Review:Toronto:Riverdale/Leslieville:Ruby Watchco

Lynn Crawford is arguably one of the most recognizable Canadian chefs on network TV.  Not only is she is a local icon, consulting for shows like Marylin Denis and  starring in shows like Pitchin’ In and Restaurant Makeover, she has become a household name across the border by tackling Bobby Flay on Iron Chef America  and recently competing  on Top Chef Masters.   I’ll also argue she is a sorceress.

I had the opportunity to meet her and chef Lora Kirk at a food truck fund raiser a while back.  At this point I had been to Ruby Eats, her retail outlet featuring pickles, jams, specialty foods and take out lunches. On the other hand,  I hadn’t yet ventured to Ruby Watchco, her single  menu, set price family style venue  a few doors down on Queen East.  I’d had intentions and I’m not fussy in general (other than tomatoes, olives, goat cheese and lamb) but the latter seemed to the be main course every time I had the chance to go.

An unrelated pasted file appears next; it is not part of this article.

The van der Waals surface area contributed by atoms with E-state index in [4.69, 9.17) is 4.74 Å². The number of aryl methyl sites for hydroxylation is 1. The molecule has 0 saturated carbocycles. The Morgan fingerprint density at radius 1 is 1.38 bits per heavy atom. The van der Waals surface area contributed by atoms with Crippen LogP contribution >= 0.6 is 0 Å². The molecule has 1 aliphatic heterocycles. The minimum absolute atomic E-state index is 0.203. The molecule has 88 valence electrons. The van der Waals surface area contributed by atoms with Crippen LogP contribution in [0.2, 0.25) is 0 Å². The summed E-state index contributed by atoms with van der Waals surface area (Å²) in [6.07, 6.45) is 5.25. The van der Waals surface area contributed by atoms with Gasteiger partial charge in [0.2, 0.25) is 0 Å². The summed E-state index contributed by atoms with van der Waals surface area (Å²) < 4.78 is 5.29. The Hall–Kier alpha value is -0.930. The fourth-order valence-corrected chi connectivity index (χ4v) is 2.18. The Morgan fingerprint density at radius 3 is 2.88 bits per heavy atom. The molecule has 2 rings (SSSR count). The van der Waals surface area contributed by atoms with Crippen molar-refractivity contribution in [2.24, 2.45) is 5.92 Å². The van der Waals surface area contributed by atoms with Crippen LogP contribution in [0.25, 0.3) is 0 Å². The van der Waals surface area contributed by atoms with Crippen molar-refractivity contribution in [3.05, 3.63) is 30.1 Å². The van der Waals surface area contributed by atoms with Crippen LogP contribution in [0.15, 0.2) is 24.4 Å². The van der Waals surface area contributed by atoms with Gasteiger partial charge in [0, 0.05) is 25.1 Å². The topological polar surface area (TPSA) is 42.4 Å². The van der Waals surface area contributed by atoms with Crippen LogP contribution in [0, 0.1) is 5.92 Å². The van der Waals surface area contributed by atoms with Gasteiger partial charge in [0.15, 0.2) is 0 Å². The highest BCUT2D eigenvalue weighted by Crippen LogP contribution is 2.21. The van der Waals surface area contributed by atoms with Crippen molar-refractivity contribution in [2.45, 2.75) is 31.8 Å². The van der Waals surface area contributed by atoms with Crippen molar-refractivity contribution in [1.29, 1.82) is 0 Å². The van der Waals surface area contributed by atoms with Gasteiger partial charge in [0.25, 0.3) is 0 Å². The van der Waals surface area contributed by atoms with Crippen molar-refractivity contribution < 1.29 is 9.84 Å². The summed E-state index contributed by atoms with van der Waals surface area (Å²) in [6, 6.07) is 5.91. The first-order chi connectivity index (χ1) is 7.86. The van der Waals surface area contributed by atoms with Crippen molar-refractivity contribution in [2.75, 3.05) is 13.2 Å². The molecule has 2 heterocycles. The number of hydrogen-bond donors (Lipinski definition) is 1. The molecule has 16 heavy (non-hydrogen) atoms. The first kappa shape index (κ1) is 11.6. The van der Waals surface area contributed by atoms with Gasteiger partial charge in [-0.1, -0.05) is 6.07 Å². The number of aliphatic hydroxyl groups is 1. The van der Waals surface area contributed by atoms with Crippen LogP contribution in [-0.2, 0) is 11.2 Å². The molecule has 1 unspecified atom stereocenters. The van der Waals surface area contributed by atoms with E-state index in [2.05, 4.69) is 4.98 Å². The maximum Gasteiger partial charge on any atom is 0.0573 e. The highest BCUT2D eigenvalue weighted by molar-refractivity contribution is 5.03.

Finally, the stars aligned.  I was in town, loved the look of the menu, called and was greeting by a pleasant voice who booked me  a “half eight” reservation (I think old school UK accents are so cool…I suddenly had Ruby Tuesday by the Stones in my head..after all it was a Tuesday and I was going to Ruby).   After verifying with my translator, I confirmed that this indeed meant 830 and I was good to go.

The decor is a mix of modern and rustic.  It’s long and narrow, with a large bar on the left and a semi-open kitchen in the back.  Laura was front and centre and Lynn was buzzing around in the background.  The waitstaff were dressed with a professionalism Charles the Butler would approve of.